Fatty Foods
There is a huge list of foods that are rich in fats, and we love to eat them all. But, a few popular ones are mentioned here. Also, add anything to this list that is fried, and things that you would describe as ‘greasy’ or ‘creamy’.

Fries, Fish and Chips, Donuts, Pizzas, Cheesecake, Pastries, Bacon, Salami, Burgers, Milkshake, Ice cream

The reason we love to eat fatty food –
They store energy. Fats are very high in calories – they contain twice the calorie content of carbohydrates. But since they take longer to digest, the body likes to store them for use when we don’t have enough food.
Our ancestors’ food supply was very irregular. The day they killed a mammoth, for example, there was enough food to feed the tribe for several days. But that happened pretty rarely, hence, our ancestors evolved to store as much as they could, and depended on the fat stores in times of food shortage. The person whose body was most equipped to store fat, was, by an evolutionary point of view, the fittest. He/she could survive through the harshest of times, and hence, our brains and taste buds love fat.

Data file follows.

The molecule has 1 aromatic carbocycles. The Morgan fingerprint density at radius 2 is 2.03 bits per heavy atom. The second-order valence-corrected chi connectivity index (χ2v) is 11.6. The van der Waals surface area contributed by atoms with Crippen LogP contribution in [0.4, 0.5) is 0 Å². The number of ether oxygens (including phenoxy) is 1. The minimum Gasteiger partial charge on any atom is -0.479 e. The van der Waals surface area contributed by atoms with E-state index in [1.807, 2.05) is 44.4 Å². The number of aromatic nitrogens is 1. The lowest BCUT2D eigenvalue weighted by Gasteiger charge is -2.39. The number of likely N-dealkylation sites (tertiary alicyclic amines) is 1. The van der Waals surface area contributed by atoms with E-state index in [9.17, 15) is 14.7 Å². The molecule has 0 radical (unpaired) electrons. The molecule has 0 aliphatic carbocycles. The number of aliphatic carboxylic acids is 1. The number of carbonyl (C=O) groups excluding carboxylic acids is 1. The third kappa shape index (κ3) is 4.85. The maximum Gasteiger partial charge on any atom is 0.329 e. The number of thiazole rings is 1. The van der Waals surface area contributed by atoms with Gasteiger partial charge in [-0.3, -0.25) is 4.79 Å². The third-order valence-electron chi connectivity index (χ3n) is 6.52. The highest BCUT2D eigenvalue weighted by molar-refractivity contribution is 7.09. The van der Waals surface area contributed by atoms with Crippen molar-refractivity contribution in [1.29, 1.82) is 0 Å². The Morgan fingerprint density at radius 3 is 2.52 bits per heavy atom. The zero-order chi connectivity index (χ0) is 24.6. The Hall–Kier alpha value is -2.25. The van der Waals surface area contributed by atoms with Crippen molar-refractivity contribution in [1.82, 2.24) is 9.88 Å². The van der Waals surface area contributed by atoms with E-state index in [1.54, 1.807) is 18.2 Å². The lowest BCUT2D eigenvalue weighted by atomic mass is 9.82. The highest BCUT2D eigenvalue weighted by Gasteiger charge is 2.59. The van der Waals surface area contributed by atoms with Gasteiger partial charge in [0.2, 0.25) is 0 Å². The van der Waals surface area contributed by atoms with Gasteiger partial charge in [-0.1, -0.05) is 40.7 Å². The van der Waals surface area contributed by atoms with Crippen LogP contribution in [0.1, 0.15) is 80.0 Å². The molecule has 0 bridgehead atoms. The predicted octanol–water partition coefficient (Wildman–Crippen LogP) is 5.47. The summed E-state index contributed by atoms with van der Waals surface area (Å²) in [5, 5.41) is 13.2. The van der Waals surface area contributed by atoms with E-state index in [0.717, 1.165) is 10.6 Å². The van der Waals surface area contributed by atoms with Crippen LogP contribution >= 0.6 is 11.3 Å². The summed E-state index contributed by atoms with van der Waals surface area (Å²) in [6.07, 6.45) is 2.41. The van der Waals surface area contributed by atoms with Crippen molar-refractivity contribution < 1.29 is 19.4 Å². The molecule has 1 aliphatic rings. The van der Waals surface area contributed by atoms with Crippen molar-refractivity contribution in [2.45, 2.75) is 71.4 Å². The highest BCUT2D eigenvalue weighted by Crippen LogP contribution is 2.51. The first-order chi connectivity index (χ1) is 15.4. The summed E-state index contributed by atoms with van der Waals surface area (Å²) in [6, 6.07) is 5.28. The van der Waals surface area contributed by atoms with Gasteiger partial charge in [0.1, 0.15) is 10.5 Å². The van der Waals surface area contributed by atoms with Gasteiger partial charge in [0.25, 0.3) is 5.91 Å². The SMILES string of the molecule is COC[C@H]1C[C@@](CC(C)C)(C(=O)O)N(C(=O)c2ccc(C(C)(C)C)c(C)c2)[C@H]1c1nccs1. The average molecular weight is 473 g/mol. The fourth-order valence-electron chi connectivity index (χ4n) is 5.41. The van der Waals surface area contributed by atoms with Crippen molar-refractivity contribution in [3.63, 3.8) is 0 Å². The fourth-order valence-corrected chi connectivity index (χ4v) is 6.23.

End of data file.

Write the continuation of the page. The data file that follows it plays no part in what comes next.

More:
Foods High in Sugar
These of course, include the usual suspects – desserts and assorted cakes, especially those with icing and Jell-O. But flavored milk and yogurt are also high in sugar. Many products also contain high-fructose corn syrup, which ultimately is sugar in biological terms.

Cakes, Cookies, Ice cream, Donuts, Cream-filled Biscuits, Jam, Packaged Juices, Carbonated Drinks, Candies, Chocolates, Most Desserts, Flavored Milk

The reason we crave sugar –
For our body, sugar is energy. Always on the lookout for food, ancient man also was an expert at detecting the most energy-rich sources. Usually, this meant ripe fruit, which are sweeter and easier to digest than unripe food. Many scientists speculate that sweetness is also a sign of abundance. Hence, when we eat something sweet, the pleasure receptors in our brain are activated, releasing dopamine. In fact, the effect of sugar is linked to drugs like heroin.